MULTIFAMILY SUMMIT ROCKS IN CHARLOTTE
About 300 of you (standing-room only) packed into a ballroom at the Charlotte Westin uptown this week to learn what many already suspected: The Gen Y crowd (largely under 30) is driving the economy. They're prone to be relatively affluent, and they buy things, especially tech stuff. And they rent apartments. (And they won't stop skateboarding in the street. Now get off my lawn.)
They also don't mind if that apartment is under 400 SF and costs $1,000 a month as long as there's a community BBQ pit, free WiFi, and a salt-water pool.
Bisnow hosted two panel discussions, which included Drucker & Falk Real Estate whose Kellie Falk Tillett, Freddie Mac managing regional director Rich Martinez, Red Mortgage Capital director Lee McNeer, and Southeast Apartment Partners Charlotte chief Jordan McCarley. Kellie was our able moderator. Lee, whose company helps finance multifamily developments, says the new renter is an echo boomer; they're 23 to 35 and expect their living arrangements to be very high-end. Developers are listening. ?They expect a lot of amenities, and product is being built for them.? Instead of a tennis court, what draws the new renter is the dog park.
Here's event sponsor Balfour Beatty Construction's Carl Frinzi and Mike Flanigan, who had a few things to say about what constitutes a safe market right now. Carl tells us the condo side of the multifamily coin was on fire for about three years, specifically 2003 to 2006. Then it tanked. ?Apartments are safer, smarter, and more predictable,? Carl says.
Our second panel featured a group of high-level multifamily owners and developers: Grubb Properties CEO Clay Grubb, Guardian Management/First Landmark CEO Tim Hose, Charter Properties partner John Porter, and Ginkgo Residential COO Scott Wilkerson. (Clay plays a mean bass, but Scott?s drum work is what really drives the rhythm section.) CRE finance guru Marshall Phillips of national Bisnow sponsor Reznick Group served as moderator. Clay says not only are apartment projects being built, they're proving to be solid investments. He's about to flip an apartment complex he bought last year and confides he'll be making about double what he paid for it. Even so, he thinks the new buyer is getting a good value. That said, the current market is flat-out weird. Adds Clay: ?I'm lucky to be employed. Fundamentals right now are crazy.?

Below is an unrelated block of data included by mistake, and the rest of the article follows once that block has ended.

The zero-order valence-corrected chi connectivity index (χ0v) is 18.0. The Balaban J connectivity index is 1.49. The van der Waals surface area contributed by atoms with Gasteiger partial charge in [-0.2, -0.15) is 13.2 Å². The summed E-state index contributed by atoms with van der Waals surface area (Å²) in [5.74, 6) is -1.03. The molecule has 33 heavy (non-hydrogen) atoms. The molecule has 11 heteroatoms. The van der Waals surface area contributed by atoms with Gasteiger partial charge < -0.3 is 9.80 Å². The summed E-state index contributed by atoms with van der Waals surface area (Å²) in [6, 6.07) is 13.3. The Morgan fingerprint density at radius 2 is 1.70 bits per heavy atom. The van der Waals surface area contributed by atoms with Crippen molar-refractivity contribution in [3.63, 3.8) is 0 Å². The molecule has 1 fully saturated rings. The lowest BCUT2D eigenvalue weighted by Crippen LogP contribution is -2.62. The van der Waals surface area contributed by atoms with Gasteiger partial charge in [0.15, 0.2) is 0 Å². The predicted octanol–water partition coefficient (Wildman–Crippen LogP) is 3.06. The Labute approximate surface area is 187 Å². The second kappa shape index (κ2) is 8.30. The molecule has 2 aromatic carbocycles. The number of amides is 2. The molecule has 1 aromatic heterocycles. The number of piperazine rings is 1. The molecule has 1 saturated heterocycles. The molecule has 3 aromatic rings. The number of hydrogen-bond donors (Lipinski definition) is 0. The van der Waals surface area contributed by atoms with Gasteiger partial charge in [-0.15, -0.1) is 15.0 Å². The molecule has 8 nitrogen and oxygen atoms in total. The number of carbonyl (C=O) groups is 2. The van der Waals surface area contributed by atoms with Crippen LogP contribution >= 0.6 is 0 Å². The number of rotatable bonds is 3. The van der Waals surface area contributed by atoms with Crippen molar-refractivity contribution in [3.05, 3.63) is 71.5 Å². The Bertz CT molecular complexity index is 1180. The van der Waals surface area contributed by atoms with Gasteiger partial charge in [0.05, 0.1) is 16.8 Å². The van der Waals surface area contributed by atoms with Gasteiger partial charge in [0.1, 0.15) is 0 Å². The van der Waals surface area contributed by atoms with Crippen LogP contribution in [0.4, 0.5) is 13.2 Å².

We also ran into an old friend, Warren & Associates? Frank Warren, and made a new friend, Land Design's Dale Stewart. While the conversation in the conference room gravitated to cap rates, (very spinachy stuff), we found ourselves engrossed in a discussion by the escalators. Frank shared the fact that apartments as commodities have been successful investments because private investors are more agile than large institutions, including REITs and banks. But the Big Guys are catching on. ?Private capital has been able to jump in and take advantage of the current market,? Frank says.
And, one of the joys of hosting an event like this is getting reacquainted with really old friends. Bill Caldwell II and son, Bill Caldwell III. A huge little league supporter, Bill II is a Charlotte GC icon. (Your Charlotte reporter's son played little league at a ball field that bears his name. ?You're never too old for baseball,? Bill tells us.) If Bill II had never lived in Charlotte, about half of the structures in this town would not exist. In March, after several years at Cox & Schepp Construction and the former FN Thompson, Bill II founded a new company with Bill III called State Building Group. On launching a start-up construction business in the current economy? ?We've had a great reception in the marketplace. We're looking at a lot of very large projects.? If we can get him off the subject of baseball, we'll be checking back.